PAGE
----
It would surely prove no trivial matter to resolve such in a way which does not sow confusion or violate trust. One approach, however, might be discerned by simply attempting to authenticate, in as unobstructed a manner as possible, the mess of social interactions which underlie their digital representation, rather than trying to pave them over, whether in the sense of a smoothing over or even as a veritable fossilization (or preserved as though in amber) or enshrinement of the history of such interactions. (immutability for its own sake)
“We live in a society.” (or “Hell is other people.”)
The manner in which we publish can either signal intent, or it can fail to do so. Carving an innocuous thought into a brick wall cannot but rob that thought of any such innocuousness, rendering it firmly a provocation in whatever regard. Were such an inscription to later be paved over or otherwise defaced for either the sake of re-inscription or simple redaction (or beautification, for that matter), the original provocation would either be abated (in the case that no new context had proceeded from its original inscription) or else deepened (in the case of its expunging or distorting whatever context had indeed emerged of the original). The question then most appropriately falls to the matter of dominion over that brick wall, particularly as a medium of public discourse to be managed as such if allowed to persist under whatever domain.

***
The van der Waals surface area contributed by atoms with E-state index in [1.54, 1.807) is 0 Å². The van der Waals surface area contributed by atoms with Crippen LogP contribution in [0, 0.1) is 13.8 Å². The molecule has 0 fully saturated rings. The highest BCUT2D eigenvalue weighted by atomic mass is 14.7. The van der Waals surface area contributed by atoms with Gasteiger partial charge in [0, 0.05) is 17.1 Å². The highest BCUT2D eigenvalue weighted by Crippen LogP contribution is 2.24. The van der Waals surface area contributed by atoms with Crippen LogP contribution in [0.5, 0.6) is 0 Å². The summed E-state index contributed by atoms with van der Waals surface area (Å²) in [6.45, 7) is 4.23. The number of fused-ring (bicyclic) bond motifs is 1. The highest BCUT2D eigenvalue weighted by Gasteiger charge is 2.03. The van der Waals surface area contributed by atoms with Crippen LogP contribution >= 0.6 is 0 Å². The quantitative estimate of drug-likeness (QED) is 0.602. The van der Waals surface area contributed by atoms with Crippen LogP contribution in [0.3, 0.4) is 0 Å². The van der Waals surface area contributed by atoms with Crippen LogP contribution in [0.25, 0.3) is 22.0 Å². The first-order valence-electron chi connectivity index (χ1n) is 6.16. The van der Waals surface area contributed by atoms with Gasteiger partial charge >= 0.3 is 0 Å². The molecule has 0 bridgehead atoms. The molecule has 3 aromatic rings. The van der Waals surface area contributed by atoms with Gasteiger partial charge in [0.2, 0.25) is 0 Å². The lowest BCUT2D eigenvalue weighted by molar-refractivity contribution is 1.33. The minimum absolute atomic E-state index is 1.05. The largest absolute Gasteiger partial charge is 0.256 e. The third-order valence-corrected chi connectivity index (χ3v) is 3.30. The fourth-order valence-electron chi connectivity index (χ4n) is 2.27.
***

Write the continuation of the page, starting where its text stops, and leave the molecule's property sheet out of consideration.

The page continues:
For whatever reason, the public (for lack of a better term) tends to inflict upon itself (or acquiesces to) certain limitations in exercising agency over whatever medium of discourse might be regarded (however erroneously) as outside its domain, despite the actuality of that discourse occurring precisely within the public domain (emergent in and of the general intellect, cultural memory, and so forth). Considering this might we imagine, let us say, a wall which is publicly owned and managed–designated for just such a purpose of inscribed discourse. How might the public manage such a thing? Who decides? Indeed might we ponder ceaselessly at what manner of arbitration be brought to bear in deciding just who is to be empowered toward the purpose of alteration and redaction and in what context, let alone any other manner of moderation which might strike the public’s fancy.
One thing seems certain: The less any resolution to such matters leans upon centralized intermediation, the more alike it might seem to an actual community of any sort–particularly one considerably less generally mediated. Let us consider a moment, for instance, just what sort of mediation occurs in the contemporary form of DLT. (Distributed Ledger Technology)
When something occurs on a typical blockchain, it is not simply permitted to occur in the sense of some vested authority or executor in effect acting as proxy in doing the deed, rather does it happen because it can happen–because it meets the criteria of having happened. Now clearly any such criteria, in order to be met, must needs make reference of the ledger hitherto and must itself be committed to that selfsame ledger in order to bear consequence. (i.e., to be referenced as having happened)